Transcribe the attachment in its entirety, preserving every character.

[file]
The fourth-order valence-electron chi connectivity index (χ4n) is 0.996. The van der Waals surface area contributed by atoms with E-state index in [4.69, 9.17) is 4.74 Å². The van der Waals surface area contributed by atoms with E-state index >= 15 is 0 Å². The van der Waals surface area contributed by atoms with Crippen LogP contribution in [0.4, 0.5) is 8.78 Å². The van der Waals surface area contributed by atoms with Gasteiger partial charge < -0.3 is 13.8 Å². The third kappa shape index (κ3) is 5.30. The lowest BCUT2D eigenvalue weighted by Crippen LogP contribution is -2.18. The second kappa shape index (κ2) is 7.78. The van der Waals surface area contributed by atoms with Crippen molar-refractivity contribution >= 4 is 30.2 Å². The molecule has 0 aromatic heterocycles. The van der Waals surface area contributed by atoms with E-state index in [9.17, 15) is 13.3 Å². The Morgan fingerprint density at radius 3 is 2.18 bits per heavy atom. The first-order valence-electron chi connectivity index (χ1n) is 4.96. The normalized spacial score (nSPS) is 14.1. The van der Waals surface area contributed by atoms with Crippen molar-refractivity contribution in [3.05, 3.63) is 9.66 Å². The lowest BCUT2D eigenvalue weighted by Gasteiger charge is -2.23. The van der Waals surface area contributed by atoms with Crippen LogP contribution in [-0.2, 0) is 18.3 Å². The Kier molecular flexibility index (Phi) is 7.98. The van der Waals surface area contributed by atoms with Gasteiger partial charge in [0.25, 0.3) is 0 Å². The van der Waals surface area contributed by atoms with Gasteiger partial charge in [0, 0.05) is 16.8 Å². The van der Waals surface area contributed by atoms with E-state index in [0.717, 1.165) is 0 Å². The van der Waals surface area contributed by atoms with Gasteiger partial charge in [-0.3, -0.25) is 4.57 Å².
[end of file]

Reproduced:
The fourth-order valence-electron chi connectivity index (χ4n) is 0.996. The van der Waals surface area contributed by atoms with E-state index in [4.69, 9.17) is 4.74 Å². The van der Waals surface area contributed by atoms with E-state index >= 15 is 0 Å². The van der Waals surface area contributed by atoms with Crippen LogP contribution in [0.4, 0.5) is 8.78 Å². The van der Waals surface area contributed by atoms with Gasteiger partial charge < -0.3 is 13.8 Å². The third kappa shape index (κ3) is 5.30. The lowest BCUT2D eigenvalue weighted by Crippen LogP contribution is -2.18. The second kappa shape index (κ2) is 7.78. The van der Waals surface area contributed by atoms with Crippen molar-refractivity contribution >= 4 is 30.2 Å². The molecule has 0 aromatic heterocycles. The van der Waals surface area contributed by atoms with E-state index in [9.17, 15) is 13.3 Å². The Morgan fingerprint density at radius 3 is 2.18 bits per heavy atom. The first-order valence-electron chi connectivity index (χ1n) is 4.96. The normalized spacial score (nSPS) is 14.1. The van der Waals surface area contributed by atoms with Crippen molar-refractivity contribution in [3.05, 3.63) is 9.66 Å². The lowest BCUT2D eigenvalue weighted by Gasteiger charge is -2.23. The van der Waals surface area contributed by atoms with Crippen LogP contribution in [-0.2, 0) is 18.3 Å². The Kier molecular flexibility index (Phi) is 7.98. The van der Waals surface area contributed by atoms with Gasteiger partial charge in [0.25, 0.3) is 0 Å². The van der Waals surface area contributed by atoms with Gasteiger partial charge in [0, 0.05) is 16.8 Å². The van der Waals surface area contributed by atoms with E-state index in [0.717, 1.165) is 0 Å². The van der Waals surface area contributed by atoms with Gasteiger partial charge in [-0.3, -0.25) is 4.57 Å².